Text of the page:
One of the principal uses of physical-space sensors in public safety applications is the detection of unsafe conditions (e.g., release of poisonous gases, weapons in airports, tainted food). However, current detection methods in these applications are often costly, slow to use, and can be inaccurate in complex, changing, or new environments. In this paper, we explore how machine learning methods used successfully in cyber domains, such as malware detection, can be leveraged to substantially enhance physical space detection. We focus on one important exemplar application-the detection and localization of radioactive materials. We show that the ML-based approaches can significantly exceed traditional table-based approaches in predicting angular direction. Moreover, the developed models can be expanded to include approximations of the distance to radioactive material (a critical dimension that reference tables used in practice do not capture). With four and eight detector arrays, we collect counts of gamma-rays as features for a suite of machine learning models to localize radioactive material. We explore seven unique scenarios via simulation frameworks frequently used for radiation detection and with physical experiments using radioactive material in laboratory environments. We observe that our approach can outperform the standard table-based method, reducing the angular error by 37% and reliably predicting distance within 2.4%. In this way, we show that advances in cyber-detection provide substantial opportunities for enhancing detection in public safety applications and beyond.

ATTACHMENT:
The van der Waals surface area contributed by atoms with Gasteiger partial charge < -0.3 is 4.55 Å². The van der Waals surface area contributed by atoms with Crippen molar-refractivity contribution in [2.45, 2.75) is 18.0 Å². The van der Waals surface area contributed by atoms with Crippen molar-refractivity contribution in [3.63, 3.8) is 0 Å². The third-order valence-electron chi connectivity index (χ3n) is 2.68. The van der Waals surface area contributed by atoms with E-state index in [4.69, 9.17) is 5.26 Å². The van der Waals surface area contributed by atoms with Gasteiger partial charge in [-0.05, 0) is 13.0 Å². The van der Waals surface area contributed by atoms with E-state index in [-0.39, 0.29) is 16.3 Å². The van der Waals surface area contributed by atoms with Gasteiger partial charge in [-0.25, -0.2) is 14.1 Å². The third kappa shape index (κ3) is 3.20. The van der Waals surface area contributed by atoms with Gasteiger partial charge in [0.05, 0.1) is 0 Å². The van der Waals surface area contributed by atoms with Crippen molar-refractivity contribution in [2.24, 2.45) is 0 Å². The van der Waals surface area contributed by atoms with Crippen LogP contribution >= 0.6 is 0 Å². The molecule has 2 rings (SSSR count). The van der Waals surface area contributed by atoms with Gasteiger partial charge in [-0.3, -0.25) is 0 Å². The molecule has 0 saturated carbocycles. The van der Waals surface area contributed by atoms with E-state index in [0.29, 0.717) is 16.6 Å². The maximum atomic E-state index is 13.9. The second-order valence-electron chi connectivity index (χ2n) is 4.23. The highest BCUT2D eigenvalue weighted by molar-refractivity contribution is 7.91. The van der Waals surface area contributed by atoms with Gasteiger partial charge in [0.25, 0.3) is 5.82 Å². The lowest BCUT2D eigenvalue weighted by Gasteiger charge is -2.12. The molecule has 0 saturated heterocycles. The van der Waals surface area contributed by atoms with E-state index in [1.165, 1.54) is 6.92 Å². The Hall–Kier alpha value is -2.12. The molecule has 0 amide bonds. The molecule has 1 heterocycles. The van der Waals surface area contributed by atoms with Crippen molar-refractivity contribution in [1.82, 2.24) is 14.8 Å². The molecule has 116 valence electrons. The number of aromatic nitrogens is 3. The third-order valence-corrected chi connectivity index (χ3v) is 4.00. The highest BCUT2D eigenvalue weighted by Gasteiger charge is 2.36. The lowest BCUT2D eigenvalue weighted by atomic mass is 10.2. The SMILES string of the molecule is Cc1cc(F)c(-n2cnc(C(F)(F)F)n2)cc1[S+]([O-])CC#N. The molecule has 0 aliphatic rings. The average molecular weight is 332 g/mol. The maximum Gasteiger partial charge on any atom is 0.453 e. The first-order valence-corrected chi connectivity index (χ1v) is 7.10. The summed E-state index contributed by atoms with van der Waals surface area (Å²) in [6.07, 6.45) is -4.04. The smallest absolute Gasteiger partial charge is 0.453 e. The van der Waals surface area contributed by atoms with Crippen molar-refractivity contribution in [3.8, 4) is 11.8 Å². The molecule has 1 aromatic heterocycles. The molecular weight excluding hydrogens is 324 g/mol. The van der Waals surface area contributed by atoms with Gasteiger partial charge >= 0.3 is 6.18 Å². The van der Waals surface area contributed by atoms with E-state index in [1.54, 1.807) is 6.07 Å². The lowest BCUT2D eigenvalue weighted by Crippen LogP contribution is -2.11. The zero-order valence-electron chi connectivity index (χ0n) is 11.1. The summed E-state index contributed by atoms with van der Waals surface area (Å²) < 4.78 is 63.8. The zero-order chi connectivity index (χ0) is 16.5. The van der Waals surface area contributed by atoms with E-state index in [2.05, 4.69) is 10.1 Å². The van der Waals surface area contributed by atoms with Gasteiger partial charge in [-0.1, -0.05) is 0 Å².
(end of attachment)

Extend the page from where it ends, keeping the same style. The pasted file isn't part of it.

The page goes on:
All Science Journal Classification (ASJC) codes
- Electrical and Electronic Engineering